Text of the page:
Three new bamboos from a fellow collector
This has been a good week as far as bamboos are concerned. On Tuesday I picked up my order from Bamboo Sourcery, and today I received three more plants from a fellow bamboo collector. All three are running bamboos in the genus Phyllostachys.
The first one, Phyllostachys nigra ‘Hale’, is a somewhat smaller variety of the ever popular black bamboo. Its culms are supposed to turn black faster than on the regular nigra. This one will eventually go in a large pot in our back yard. We already have a regular Phyllostachys nigra, so it’ll be interesting to see how these two varieties differ. My in-laws have yet another variety of black bamboo, Phyllostachys nigra ‘Punctata’, at their place in Mount Shasta.
The second one, Phyllostachys nigra ‘Henon’, is a green-culmed bamboo that many consider to be the true Phyllostachys nigra from which the black-culmed black bamboo originated. I know, bamboo taxonomy can be confusing, and I don’t spend too much time trying to figure out why plants are named a certain way. Henon is a giant timber bamboo that can grow to 50 ft. with 4” culms. Its wood is very dense and strong and can be used for construction. The culms start out a medium green but age to an almost eerie gray. The leaves are small and delicate-looking which adds to the overall beauty of this giant. The Henon I got today will eventually go to my in-laws where it will have room to roam. Maybe some day it will form a grove like this one. Where we live, there simply isn’t room for that.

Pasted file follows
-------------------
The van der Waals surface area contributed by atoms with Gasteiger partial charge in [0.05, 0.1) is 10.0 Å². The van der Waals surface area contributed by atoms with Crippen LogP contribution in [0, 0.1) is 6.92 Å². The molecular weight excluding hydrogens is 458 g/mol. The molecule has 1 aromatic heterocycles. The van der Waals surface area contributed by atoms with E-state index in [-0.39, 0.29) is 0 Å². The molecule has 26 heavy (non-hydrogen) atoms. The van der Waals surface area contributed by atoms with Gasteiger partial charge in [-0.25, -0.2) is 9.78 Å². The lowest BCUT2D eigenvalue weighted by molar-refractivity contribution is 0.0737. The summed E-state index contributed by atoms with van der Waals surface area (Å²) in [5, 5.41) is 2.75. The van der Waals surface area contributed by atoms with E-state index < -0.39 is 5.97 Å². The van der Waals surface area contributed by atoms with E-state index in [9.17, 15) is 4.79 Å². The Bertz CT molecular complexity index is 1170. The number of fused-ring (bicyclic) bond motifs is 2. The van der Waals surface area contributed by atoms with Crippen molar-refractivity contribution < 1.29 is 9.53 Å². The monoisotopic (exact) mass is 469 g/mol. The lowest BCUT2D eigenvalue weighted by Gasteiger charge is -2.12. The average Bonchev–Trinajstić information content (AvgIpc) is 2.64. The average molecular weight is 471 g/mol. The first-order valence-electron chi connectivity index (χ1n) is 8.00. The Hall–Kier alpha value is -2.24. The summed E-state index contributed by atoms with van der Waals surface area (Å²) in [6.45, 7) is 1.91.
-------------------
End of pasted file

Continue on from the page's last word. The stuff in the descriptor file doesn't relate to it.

The third one, Phyllostachys bambusoides, also called “Japanese timber bamboo” or “madake” (苦竹), is the strongest temperate timber bamboo. It’s the preferred bamboo for construction in Japan. It’s even larger than Henon, potentially as tall as 70 ft. with 6” culms. It’s a fairly slow grower and not as cold hardy as Henon, but it should still do fine in Mount Shasta at my in-laws’ place (which my wife has taken to calling “Experimental Bamboo Garden North”).
Madake is the bamboo species planted at the Mendocino National Forest Genetic Resource & Conservation Center in Chico, 1.5 hrs north of here, which my wife and kids visited this summer (see photos below). This place, popularly called the “Tree Farm”, is a true Northern California gem that very few people outside of Chico know about. I’m waiting for Huell Howser to do an episode of California’s Gold on it!
|I love it when a big box like this one arrives!|
|Amazing that these three bamboos fit in the box|
|Phyllostachys nigra ‘Hale’ after unpacking|
|Root ball of Phyllostachys nigra ‘Hale’; I was excited to see a new shoot forming|
|One of the culms on the Phyllostachys bambusoides (madake) had gotten bent |
a little too much so I fashioned a splint for it
|Madake at the Tree Farm in Chico (photos by Heather Bock)|
|Here are the three beauties after I put them in 5-gallon containers|